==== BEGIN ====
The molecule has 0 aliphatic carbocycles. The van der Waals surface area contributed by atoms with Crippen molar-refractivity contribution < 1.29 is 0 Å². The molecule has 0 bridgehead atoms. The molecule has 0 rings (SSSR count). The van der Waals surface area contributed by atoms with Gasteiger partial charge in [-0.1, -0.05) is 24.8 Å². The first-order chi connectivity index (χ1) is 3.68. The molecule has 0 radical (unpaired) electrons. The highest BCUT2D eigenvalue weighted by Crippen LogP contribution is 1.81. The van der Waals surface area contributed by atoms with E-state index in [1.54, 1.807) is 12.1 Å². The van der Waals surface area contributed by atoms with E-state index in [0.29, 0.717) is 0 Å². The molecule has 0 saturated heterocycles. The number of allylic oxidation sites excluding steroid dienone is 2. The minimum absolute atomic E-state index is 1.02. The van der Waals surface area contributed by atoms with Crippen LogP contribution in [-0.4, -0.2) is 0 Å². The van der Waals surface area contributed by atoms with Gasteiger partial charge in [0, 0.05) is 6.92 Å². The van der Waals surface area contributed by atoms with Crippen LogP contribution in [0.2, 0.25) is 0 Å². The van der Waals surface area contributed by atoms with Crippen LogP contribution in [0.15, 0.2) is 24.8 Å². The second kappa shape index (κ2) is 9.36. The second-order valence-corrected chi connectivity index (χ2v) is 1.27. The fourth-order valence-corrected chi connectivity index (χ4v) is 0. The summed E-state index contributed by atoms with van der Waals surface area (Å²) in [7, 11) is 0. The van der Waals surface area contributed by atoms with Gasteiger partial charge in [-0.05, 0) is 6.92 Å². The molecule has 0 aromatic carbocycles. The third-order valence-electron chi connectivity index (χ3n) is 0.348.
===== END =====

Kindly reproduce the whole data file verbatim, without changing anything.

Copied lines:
The molecule has 0 aliphatic carbocycles. The van der Waals surface area contributed by atoms with Crippen molar-refractivity contribution < 1.29 is 0 Å². The molecule has 0 bridgehead atoms. The molecule has 0 rings (SSSR count). The van der Waals surface area contributed by atoms with Gasteiger partial charge in [-0.1, -0.05) is 24.8 Å². The first-order chi connectivity index (χ1) is 3.68. The molecule has 0 radical (unpaired) electrons. The highest BCUT2D eigenvalue weighted by Crippen LogP contribution is 1.81. The van der Waals surface area contributed by atoms with E-state index in [1.54, 1.807) is 12.1 Å². The van der Waals surface area contributed by atoms with E-state index in [0.29, 0.717) is 0 Å². The molecule has 0 saturated heterocycles. The number of allylic oxidation sites excluding steroid dienone is 2. The minimum absolute atomic E-state index is 1.02. The van der Waals surface area contributed by atoms with Crippen LogP contribution in [-0.4, -0.2) is 0 Å². The van der Waals surface area contributed by atoms with Gasteiger partial charge in [0, 0.05) is 6.92 Å². The van der Waals surface area contributed by atoms with Crippen LogP contribution in [0.2, 0.25) is 0 Å². The van der Waals surface area contributed by atoms with Crippen LogP contribution in [0.15, 0.2) is 24.8 Å². The second kappa shape index (κ2) is 9.36. The second-order valence-corrected chi connectivity index (χ2v) is 1.27. The fourth-order valence-corrected chi connectivity index (χ4v) is 0. The summed E-state index contributed by atoms with van der Waals surface area (Å²) in [7, 11) is 0. The van der Waals surface area contributed by atoms with Gasteiger partial charge in [-0.05, 0) is 6.92 Å². The molecule has 0 aromatic carbocycles. The third-order valence-electron chi connectivity index (χ3n) is 0.348.